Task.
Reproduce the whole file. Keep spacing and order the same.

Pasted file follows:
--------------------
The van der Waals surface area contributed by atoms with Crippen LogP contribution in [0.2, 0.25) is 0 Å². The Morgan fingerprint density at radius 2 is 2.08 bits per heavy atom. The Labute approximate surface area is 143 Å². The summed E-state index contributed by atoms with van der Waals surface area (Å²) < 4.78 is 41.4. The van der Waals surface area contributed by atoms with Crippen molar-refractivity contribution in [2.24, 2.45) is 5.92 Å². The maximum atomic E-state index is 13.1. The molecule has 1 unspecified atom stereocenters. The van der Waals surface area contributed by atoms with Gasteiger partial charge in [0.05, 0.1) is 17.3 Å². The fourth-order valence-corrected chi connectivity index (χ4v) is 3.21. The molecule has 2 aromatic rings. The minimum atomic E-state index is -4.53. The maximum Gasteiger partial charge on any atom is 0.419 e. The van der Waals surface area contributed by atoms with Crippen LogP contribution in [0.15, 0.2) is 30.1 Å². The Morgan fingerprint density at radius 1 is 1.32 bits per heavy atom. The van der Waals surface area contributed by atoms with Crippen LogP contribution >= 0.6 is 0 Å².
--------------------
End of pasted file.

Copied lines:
The van der Waals surface area contributed by atoms with Crippen LogP contribution in [0.2, 0.25) is 0 Å². The Morgan fingerprint density at radius 2 is 2.08 bits per heavy atom. The Labute approximate surface area is 143 Å². The summed E-state index contributed by atoms with van der Waals surface area (Å²) < 4.78 is 41.4. The van der Waals surface area contributed by atoms with Crippen molar-refractivity contribution in [2.24, 2.45) is 5.92 Å². The maximum atomic E-state index is 13.1. The molecule has 1 unspecified atom stereocenters. The van der Waals surface area contributed by atoms with Gasteiger partial charge in [0.05, 0.1) is 17.3 Å². The fourth-order valence-corrected chi connectivity index (χ4v) is 3.21. The molecule has 2 aromatic rings. The minimum atomic E-state index is -4.53. The maximum Gasteiger partial charge on any atom is 0.419 e. The van der Waals surface area contributed by atoms with Crippen LogP contribution in [0.15, 0.2) is 30.1 Å². The Morgan fingerprint density at radius 1 is 1.32 bits per heavy atom. The van der Waals surface area contributed by atoms with Crippen LogP contribution >= 0.6 is 0 Å².